Telecommunications giant Motorola hit the headlines on April 25th 1989, when it unveiled the first analogue mobile phone in the form of The MicroTAC. Marketed as the MicroTAC Pocket Cellular Telephone, the phone measured some 9inches long and featured Motorola’s pioneering flip design and its effect would revolutionise the industry. The mobile offered Total Area Coverage (TAC) and launched with the 9800X model which was then the smallest and lightest mobile available on the market, weighing in at 12.3 ounces when fitted with the standard battery or 10.7 ounces with the slimline battery option. The 9800X effectively replaced the Motorola DynaTAC, the model notably used by Martin Cooper of Motorola to make the historic first publicised mobile calls on April 4th 1973.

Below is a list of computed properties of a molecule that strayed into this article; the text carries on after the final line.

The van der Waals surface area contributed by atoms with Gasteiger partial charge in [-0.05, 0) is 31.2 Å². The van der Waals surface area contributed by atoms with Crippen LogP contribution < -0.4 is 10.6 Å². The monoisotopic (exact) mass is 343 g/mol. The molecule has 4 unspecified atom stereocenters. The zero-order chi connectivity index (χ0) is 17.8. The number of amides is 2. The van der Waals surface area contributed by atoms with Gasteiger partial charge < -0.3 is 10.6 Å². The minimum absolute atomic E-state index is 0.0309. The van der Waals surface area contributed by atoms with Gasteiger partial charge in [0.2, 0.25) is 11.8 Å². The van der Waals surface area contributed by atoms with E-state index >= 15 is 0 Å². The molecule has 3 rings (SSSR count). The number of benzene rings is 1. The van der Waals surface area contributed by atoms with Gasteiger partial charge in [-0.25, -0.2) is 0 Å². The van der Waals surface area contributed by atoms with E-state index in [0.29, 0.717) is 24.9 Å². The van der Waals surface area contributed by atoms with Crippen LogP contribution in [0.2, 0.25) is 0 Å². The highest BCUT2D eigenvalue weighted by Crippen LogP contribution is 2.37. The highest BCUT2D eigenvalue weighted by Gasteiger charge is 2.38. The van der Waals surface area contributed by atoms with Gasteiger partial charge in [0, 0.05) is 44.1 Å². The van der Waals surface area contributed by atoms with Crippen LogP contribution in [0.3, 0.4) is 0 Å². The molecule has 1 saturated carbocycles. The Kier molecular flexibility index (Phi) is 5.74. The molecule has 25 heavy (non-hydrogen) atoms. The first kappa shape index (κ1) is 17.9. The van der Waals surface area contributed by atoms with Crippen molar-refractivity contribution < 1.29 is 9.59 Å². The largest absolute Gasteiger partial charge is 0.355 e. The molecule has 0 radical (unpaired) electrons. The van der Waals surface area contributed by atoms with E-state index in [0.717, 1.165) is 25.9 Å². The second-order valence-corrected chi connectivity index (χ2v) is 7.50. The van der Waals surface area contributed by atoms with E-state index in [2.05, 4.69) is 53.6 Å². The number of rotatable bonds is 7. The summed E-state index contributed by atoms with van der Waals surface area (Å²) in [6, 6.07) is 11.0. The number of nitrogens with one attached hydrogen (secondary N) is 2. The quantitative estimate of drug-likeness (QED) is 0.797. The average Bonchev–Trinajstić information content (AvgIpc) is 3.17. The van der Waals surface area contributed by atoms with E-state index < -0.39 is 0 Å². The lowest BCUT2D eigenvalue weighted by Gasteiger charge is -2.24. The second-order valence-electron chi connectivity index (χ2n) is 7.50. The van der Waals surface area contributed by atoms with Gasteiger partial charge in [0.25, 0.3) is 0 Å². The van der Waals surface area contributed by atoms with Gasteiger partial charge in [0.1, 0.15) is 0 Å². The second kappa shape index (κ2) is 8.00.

Motorola’s sleek new design was a world away from the “brick” that was the DynaTAC, and with a price tag of between $2,300 and $3,500, its target was the high-end of the market who could afford the slimline pocket sized mobile technology developed at Motorola’s Research Centre in Arlington Heights, Illinois. It offered a more enhanced LED and information display compared to the DynaTAC, with additional features of the model including a numerical menu for extended phone operation settings with keypad tones, hands-free operation, memory protection, currency calculator, charge rate and automatic display timer. The 9800X offered a total talk time of 1.5 hours and battery standby of 30 hours, and the charger had the ability to charge the phone and a spare battery simultaneously.